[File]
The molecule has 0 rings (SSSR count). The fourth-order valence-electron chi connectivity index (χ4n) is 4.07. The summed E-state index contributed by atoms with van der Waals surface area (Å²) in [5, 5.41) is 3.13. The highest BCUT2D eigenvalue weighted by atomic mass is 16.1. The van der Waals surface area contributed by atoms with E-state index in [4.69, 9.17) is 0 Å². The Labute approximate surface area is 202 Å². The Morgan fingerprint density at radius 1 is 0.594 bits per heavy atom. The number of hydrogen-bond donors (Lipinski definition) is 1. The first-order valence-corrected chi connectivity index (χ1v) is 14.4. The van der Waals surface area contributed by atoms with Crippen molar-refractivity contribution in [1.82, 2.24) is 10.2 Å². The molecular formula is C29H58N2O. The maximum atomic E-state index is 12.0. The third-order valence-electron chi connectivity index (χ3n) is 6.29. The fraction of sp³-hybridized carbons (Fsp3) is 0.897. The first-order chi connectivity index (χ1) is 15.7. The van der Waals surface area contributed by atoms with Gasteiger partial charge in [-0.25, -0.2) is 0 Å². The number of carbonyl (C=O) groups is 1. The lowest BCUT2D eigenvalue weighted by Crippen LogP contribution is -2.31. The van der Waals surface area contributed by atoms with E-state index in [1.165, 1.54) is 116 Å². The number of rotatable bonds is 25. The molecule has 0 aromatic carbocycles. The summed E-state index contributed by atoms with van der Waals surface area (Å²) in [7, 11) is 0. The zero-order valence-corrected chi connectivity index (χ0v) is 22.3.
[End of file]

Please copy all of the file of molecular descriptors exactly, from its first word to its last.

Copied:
The molecule has 0 rings (SSSR count). The fourth-order valence-electron chi connectivity index (χ4n) is 4.07. The summed E-state index contributed by atoms with van der Waals surface area (Å²) in [5, 5.41) is 3.13. The highest BCUT2D eigenvalue weighted by atomic mass is 16.1. The van der Waals surface area contributed by atoms with E-state index in [4.69, 9.17) is 0 Å². The Labute approximate surface area is 202 Å². The Morgan fingerprint density at radius 1 is 0.594 bits per heavy atom. The number of hydrogen-bond donors (Lipinski definition) is 1. The first-order valence-corrected chi connectivity index (χ1v) is 14.4. The van der Waals surface area contributed by atoms with Crippen molar-refractivity contribution in [1.82, 2.24) is 10.2 Å². The molecular formula is C29H58N2O. The maximum atomic E-state index is 12.0. The third-order valence-electron chi connectivity index (χ3n) is 6.29. The fraction of sp³-hybridized carbons (Fsp3) is 0.897. The first-order chi connectivity index (χ1) is 15.7. The van der Waals surface area contributed by atoms with Gasteiger partial charge in [-0.25, -0.2) is 0 Å². The number of carbonyl (C=O) groups is 1. The lowest BCUT2D eigenvalue weighted by Crippen LogP contribution is -2.31. The van der Waals surface area contributed by atoms with E-state index in [1.165, 1.54) is 116 Å². The number of rotatable bonds is 25. The molecule has 0 aromatic carbocycles. The summed E-state index contributed by atoms with van der Waals surface area (Å²) in [7, 11) is 0. The zero-order valence-corrected chi connectivity index (χ0v) is 22.3.